Clinton's Edge: The Under-30 Crowd

The presidential campaign so far has been, to paraphrase Winston Churchill, "a theme-less pudding." No single issue has taken hold. The Dole camp is preparing to offer an economic growth tax-cut package as a theme. But it may well be that the real theme of this campaign is not issues, but empathy.

Out on the campaign trail, President Clinton has been giving evidence of his talent for connecting with people's hopes and anxieties. It may not seem like much to come out against teenage sex and teenage smoking or to suggest another telephone number for those who can't reach 911.

But combined with the advantage of incumbency that permits him to open the Olympic games, to become America's voice of wrath over the Dhahran and Atlanta bombings, and the voice of grief over TWA Flight 800, his talent for identifying himself with voters has given him a considerable edge over Bob Dole.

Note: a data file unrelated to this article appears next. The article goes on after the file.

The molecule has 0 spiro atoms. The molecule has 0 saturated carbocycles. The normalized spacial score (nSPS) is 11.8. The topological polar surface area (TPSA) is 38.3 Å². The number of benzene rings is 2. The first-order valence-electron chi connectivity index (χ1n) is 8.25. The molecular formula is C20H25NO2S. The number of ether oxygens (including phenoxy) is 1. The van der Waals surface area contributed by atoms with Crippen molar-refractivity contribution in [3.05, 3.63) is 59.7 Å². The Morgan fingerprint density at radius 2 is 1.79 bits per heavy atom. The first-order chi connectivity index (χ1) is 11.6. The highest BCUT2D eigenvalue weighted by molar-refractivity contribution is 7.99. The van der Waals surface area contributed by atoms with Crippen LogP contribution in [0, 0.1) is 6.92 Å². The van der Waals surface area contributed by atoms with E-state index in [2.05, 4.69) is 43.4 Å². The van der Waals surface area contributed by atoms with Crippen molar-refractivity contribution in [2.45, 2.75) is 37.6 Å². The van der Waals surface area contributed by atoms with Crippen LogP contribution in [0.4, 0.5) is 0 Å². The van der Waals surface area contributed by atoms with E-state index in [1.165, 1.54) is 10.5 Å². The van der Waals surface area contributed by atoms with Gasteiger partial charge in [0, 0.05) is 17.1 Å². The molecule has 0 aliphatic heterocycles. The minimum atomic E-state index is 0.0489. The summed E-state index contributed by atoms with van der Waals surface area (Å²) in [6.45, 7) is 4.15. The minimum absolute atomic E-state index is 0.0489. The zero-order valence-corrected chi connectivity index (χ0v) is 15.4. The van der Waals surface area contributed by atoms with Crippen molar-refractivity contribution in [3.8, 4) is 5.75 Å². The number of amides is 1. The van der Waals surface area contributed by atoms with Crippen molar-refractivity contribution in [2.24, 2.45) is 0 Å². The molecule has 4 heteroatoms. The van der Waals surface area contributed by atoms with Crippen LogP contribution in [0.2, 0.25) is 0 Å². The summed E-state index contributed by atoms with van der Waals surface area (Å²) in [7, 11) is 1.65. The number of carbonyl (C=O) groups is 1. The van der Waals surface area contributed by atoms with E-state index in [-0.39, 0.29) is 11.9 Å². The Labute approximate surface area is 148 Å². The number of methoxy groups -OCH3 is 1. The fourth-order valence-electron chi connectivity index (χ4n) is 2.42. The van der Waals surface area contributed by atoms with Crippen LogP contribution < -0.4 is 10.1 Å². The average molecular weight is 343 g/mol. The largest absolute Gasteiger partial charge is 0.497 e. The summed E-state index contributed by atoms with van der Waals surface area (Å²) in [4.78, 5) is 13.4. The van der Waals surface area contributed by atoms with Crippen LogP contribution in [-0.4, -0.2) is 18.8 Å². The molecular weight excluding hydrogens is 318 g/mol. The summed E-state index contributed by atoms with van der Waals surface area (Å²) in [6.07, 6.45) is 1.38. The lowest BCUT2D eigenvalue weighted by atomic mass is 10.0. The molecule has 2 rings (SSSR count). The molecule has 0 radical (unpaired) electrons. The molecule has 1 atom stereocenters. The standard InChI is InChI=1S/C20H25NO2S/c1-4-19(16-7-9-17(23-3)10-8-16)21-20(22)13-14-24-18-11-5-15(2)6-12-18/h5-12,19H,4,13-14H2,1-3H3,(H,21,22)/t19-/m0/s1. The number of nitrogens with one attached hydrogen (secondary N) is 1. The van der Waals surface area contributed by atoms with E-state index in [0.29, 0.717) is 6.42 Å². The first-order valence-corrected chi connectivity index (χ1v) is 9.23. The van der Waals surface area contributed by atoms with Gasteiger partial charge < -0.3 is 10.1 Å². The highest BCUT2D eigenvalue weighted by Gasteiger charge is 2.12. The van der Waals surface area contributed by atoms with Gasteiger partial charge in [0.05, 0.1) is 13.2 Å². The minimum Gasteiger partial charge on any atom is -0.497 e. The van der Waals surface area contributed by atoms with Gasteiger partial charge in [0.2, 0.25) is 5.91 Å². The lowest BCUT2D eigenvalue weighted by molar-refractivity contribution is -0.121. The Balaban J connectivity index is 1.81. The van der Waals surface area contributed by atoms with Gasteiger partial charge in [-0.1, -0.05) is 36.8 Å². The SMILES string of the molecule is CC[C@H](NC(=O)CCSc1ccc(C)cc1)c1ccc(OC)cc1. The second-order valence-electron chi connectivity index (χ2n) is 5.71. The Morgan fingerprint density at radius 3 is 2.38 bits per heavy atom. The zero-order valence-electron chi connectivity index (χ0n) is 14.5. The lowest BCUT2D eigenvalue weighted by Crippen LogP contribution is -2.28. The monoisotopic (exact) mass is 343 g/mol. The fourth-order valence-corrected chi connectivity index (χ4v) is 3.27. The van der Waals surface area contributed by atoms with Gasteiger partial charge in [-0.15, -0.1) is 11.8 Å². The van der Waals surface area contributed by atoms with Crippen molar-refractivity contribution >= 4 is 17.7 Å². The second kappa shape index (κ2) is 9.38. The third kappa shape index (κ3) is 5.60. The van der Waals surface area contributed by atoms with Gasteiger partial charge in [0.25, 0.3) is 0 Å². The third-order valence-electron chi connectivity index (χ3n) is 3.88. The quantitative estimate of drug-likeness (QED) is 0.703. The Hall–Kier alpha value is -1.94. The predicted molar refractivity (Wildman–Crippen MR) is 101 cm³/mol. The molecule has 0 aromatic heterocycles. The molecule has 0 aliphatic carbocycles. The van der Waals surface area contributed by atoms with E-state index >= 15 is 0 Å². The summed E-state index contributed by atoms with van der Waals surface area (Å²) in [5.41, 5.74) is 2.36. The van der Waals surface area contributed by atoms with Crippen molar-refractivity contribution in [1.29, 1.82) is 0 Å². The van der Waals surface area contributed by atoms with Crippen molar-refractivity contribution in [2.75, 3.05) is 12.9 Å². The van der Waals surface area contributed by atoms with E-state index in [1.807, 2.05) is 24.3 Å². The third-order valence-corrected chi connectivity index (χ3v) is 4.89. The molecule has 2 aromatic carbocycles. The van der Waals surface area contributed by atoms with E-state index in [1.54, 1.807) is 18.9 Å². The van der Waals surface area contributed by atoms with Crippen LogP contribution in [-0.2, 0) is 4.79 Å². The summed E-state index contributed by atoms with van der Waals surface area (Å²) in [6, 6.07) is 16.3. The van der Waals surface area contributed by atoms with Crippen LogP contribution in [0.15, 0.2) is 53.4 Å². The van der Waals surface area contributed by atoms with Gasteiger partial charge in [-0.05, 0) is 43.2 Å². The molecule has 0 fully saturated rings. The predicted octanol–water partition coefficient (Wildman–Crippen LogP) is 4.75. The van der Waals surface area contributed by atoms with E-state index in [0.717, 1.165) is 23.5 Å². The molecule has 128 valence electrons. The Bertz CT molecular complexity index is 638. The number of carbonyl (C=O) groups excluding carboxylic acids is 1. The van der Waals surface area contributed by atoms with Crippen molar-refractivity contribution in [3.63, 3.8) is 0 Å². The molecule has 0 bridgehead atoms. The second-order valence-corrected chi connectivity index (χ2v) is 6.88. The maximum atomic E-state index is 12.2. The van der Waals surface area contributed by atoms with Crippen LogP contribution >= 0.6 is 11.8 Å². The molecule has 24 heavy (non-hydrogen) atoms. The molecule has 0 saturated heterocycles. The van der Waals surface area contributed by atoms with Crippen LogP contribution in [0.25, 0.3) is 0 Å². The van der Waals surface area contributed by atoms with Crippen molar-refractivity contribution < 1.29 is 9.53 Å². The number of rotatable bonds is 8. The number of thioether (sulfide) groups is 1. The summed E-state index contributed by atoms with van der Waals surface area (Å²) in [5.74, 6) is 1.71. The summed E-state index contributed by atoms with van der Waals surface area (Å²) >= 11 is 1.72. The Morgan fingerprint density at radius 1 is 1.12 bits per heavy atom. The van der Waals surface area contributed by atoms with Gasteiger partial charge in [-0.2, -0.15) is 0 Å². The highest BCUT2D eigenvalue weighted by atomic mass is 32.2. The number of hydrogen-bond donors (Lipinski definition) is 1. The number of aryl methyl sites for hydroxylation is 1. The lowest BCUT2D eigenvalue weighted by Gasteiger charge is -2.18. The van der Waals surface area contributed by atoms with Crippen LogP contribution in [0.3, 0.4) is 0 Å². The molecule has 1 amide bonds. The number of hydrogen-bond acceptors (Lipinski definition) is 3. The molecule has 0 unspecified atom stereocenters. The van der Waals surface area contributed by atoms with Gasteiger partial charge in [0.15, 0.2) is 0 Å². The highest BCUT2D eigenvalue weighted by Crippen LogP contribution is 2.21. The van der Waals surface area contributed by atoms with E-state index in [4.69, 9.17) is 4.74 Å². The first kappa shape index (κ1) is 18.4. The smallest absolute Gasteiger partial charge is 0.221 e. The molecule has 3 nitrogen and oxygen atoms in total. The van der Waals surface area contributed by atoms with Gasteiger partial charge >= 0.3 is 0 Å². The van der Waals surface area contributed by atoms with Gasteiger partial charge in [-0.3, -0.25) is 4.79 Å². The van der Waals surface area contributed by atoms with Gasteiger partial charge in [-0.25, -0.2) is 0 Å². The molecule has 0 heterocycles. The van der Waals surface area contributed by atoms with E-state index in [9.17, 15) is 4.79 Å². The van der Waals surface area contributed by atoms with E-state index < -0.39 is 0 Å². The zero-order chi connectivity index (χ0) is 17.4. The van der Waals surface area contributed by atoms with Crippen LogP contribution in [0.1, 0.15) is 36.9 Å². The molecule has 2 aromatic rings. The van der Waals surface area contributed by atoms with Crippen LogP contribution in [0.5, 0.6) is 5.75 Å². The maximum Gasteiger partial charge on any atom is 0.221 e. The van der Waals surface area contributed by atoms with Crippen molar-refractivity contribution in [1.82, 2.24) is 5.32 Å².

Age has become a factor, but not because Dole is considered too infirm to govern. In a Washington Post focus session, voters under 30 in Centerville, Ohio, said they find it hard to relate to a candidate they liken to their grandparents.

President Kennedy was viewed as connecting with young voters, but so was President Reagan. It isn't age per se that accounts for Clinton's steady gains in national surveys among voters in their 20s, but rather the perception that he is closer to their concerns than Dole is.

A 20-year-old in Ohio was quoted by the Post: "Even if Clinton is not going to do much, it is better than the unknown." The under-30s represent one-sixth of the electorate. It is remarkable that the president, having captured the aging with his defense of Medicare, appears now to be capturing young voters as well.

*Daniel Schorr is senior news analyst at National Public Radio.

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